The fourth strategy is chemical control, the use of chemicals can typically indicate that the other three strategies have been used incorrectly. Numerous insecticides are available as an option and appropriate information is obtainable from EPA.
Fleas: The most important fleas that act as disease vectors are those that can carry murine typhus and bubonic plague. In addition to this, the fleas serve as an intermediate host for certain species of dog and rodent tapeworms that can occasionally infest people. They also may act as an intermediate host for the filarial worms in dogs.
Following are Some of the Guidelines Used for Controlling the Fleas:
The most important principle used in a total flea control program is treating simultaneously by all pets and their environments both indoors and outdoors.
Before using the insecticides, clean the environment thoroughly, regardless of the form removing as many fleas as possible. This would include vacuuming and carpet steam cleaning indoors. Special attention should be paid to certain source points where the pets spend most of their time.
The insecticide should be applied to indoor and outdoor environments and to pets.
Reapplication of the insecticides to the heavily infested source points in the home and the yard may be needed to eliminate the pre-emerged adults.
Flies: The historical attitude of Western society towards flies has been one of the aesthetic disdain. The public health view is to classify the flies as biting or nonbiting. Biting flies include horseflies, sandflies, and deerflies whereas the nonbiting flies include bottleflies, houseflies, and screwworm flies. The latter group of flies is often referred to as synanthropic because of their close association with humans. In general, the presence of flies in the environment is a sign of poor sanitation.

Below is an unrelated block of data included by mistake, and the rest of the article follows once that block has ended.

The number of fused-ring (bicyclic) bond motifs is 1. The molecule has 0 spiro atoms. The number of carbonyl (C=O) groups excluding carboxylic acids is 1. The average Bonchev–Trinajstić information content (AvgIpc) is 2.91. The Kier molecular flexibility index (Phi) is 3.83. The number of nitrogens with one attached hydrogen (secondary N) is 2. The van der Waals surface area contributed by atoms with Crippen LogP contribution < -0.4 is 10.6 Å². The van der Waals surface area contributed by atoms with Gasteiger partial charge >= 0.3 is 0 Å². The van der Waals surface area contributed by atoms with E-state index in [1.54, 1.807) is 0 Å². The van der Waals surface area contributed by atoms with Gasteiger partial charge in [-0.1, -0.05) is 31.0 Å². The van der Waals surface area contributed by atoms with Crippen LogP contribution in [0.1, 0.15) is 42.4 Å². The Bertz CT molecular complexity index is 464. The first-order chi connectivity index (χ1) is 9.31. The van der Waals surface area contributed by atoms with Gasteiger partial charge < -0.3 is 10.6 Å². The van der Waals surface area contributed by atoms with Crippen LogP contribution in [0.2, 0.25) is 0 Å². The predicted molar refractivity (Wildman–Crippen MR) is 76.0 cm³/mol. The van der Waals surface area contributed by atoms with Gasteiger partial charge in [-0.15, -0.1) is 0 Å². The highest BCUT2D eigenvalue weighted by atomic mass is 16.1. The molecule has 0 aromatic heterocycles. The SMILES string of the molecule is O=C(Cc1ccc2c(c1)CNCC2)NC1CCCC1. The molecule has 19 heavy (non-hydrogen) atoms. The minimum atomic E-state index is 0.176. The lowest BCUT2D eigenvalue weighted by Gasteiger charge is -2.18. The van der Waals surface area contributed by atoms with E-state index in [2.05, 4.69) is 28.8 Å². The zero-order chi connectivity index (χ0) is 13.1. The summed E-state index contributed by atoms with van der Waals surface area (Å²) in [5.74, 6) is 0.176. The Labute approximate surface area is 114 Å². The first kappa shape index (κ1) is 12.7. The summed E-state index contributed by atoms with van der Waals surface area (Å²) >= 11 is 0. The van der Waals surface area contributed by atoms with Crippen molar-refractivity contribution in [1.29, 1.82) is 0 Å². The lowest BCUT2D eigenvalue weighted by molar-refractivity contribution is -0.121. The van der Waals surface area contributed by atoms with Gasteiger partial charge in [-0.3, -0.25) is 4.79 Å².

The housefly control is hinged on good sanitation by denying the food sources and breeding sites to the fly. This includes the proper disposal of food wastes by placing the garbage in cans with certain close-fitting lids. Cans are to be washed periodically and cleaned to remove food debris. The disposal of garbage in properly operated sanitary landfills is paramount to fly control.
Mosquitoes: Mosquito-borne diseases, such as malaria and yellow fever, have plagued civilization for thousands of years. New threats from the diseases caused by mosquitoes include Lyme disease and West Nile Virus. Organized mosquito control present in the United States has greatly reduced the incidence of these diseases. However, the mosquitoes can still transmit a few diseases, including eastern equine encephalitis and St. Louis encephalitis. The frequency and extent of these diseases depend on a complex series of factors.
Measures to Control Mosquito Population:
Dispose of the unwanted tin cans and tires.
Cleaning the clogged roof gutters and the drain flat roofs.
Turn over the unused wading pools and some other containers that tend to collect the rainwater.
Change the water in the birdbaths, fountains, and troughs twice a week.
Clean and chlorinate the swimming pools.
Cover the containers tightly with a window screen or plastic screen when storing the rainwater for garden use during drought periods.
Flush the sump-pump pits weekly, and stock ornamental pools with fish.
It may seem that rodents, vermin and pests all present in the same category but some of them would be surprised to find that not all are treated alike. Because of this, your rodent-vermin-pest problem will be handled differently.
Rodents are considered as one of the largest and the most successful order groups of mammals that are making up nearly about 40% of all mammal species. They are characterized by having a single pair of incisors that can continuously grow in both their upper and lower jaws. Forming the order Rodentia they are included but are not limited to mice, rats, porcupines, squirrels, hamsters, and their relatives. Rabbits, hares, and pikas are to be classified within the group of mammals but because they have two other extra incisors in their upper jaw, thus they are now classified into a separate order called Lagomorpha.